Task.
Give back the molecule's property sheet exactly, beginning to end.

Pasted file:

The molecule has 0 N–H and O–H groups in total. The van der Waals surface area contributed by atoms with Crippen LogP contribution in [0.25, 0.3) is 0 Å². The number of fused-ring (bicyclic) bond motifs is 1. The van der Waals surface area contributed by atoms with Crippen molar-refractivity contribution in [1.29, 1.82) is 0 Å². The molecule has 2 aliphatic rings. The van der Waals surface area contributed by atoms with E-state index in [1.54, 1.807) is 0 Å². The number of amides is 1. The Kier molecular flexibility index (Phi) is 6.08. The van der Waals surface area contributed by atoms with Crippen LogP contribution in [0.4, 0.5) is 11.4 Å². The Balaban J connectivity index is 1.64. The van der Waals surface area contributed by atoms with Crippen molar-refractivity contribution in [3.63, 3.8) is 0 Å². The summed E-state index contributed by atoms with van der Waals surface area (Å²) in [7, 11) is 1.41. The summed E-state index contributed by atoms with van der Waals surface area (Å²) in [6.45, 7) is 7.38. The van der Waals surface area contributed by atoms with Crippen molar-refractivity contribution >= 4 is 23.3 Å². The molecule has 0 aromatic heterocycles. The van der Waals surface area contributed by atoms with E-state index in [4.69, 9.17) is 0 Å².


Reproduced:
The molecule has 0 N–H and O–H groups in total. The van der Waals surface area contributed by atoms with Crippen LogP contribution in [0.25, 0.3) is 0 Å². The number of fused-ring (bicyclic) bond motifs is 1. The van der Waals surface area contributed by atoms with Crippen molar-refractivity contribution in [1.29, 1.82) is 0 Å². The molecule has 2 aliphatic rings. The van der Waals surface area contributed by atoms with E-state index in [1.54, 1.807) is 0 Å². The number of amides is 1. The Kier molecular flexibility index (Phi) is 6.08. The van der Waals surface area contributed by atoms with Crippen LogP contribution in [0.4, 0.5) is 11.4 Å². The Balaban J connectivity index is 1.64. The van der Waals surface area contributed by atoms with Crippen molar-refractivity contribution in [3.63, 3.8) is 0 Å². The summed E-state index contributed by atoms with van der Waals surface area (Å²) in [7, 11) is 1.41. The summed E-state index contributed by atoms with van der Waals surface area (Å²) in [6.45, 7) is 7.38. The van der Waals surface area contributed by atoms with Crippen molar-refractivity contribution >= 4 is 23.3 Å². The molecule has 0 aromatic heterocycles. The van der Waals surface area contributed by atoms with E-state index in [4.69, 9.17) is 0 Å².